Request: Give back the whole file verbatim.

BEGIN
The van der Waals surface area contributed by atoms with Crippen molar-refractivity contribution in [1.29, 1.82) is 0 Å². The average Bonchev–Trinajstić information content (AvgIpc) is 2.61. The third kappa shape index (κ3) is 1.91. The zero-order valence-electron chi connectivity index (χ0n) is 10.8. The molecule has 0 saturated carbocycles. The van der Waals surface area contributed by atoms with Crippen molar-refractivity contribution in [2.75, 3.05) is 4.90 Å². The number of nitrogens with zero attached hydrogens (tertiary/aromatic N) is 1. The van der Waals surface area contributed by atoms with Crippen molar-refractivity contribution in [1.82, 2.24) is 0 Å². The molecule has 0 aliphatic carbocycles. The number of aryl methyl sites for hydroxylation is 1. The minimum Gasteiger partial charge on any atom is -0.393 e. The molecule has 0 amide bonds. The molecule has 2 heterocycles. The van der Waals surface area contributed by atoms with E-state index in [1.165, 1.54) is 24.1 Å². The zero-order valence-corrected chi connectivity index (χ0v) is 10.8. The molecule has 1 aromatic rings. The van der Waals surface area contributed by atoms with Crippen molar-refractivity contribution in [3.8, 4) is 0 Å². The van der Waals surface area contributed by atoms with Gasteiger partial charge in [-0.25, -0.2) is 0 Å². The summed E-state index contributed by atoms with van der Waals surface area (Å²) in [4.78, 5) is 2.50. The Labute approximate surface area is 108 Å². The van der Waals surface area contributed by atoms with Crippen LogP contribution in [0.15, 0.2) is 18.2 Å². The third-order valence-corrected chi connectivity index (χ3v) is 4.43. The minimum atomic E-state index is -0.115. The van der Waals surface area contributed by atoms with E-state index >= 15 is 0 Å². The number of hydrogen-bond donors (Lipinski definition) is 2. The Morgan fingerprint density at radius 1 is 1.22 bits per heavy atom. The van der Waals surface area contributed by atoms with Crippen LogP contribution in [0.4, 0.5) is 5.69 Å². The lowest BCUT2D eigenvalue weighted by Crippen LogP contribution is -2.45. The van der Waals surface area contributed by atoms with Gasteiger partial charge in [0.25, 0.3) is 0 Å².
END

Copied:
The van der Waals surface area contributed by atoms with Crippen molar-refractivity contribution in [1.29, 1.82) is 0 Å². The average Bonchev–Trinajstić information content (AvgIpc) is 2.61. The third kappa shape index (κ3) is 1.91. The zero-order valence-electron chi connectivity index (χ0n) is 10.8. The molecule has 0 saturated carbocycles. The van der Waals surface area contributed by atoms with Crippen molar-refractivity contribution in [2.75, 3.05) is 4.90 Å². The number of nitrogens with zero attached hydrogens (tertiary/aromatic N) is 1. The van der Waals surface area contributed by atoms with Crippen molar-refractivity contribution in [1.82, 2.24) is 0 Å². The molecule has 0 aliphatic carbocycles. The number of aryl methyl sites for hydroxylation is 1. The minimum Gasteiger partial charge on any atom is -0.393 e. The molecule has 0 amide bonds. The molecule has 2 heterocycles. The van der Waals surface area contributed by atoms with E-state index in [1.165, 1.54) is 24.1 Å². The zero-order valence-corrected chi connectivity index (χ0v) is 10.8. The molecule has 1 aromatic rings. The van der Waals surface area contributed by atoms with Crippen molar-refractivity contribution in [3.8, 4) is 0 Å². The van der Waals surface area contributed by atoms with Gasteiger partial charge in [-0.25, -0.2) is 0 Å². The summed E-state index contributed by atoms with van der Waals surface area (Å²) in [4.78, 5) is 2.50. The Labute approximate surface area is 108 Å². The van der Waals surface area contributed by atoms with Crippen LogP contribution in [0.15, 0.2) is 18.2 Å². The third-order valence-corrected chi connectivity index (χ3v) is 4.43. The minimum atomic E-state index is -0.115. The van der Waals surface area contributed by atoms with E-state index >= 15 is 0 Å². The number of hydrogen-bond donors (Lipinski definition) is 2. The Morgan fingerprint density at radius 1 is 1.22 bits per heavy atom. The van der Waals surface area contributed by atoms with Crippen LogP contribution in [0.4, 0.5) is 5.69 Å². The lowest BCUT2D eigenvalue weighted by Crippen LogP contribution is -2.45. The van der Waals surface area contributed by atoms with Gasteiger partial charge in [0.25, 0.3) is 0 Å².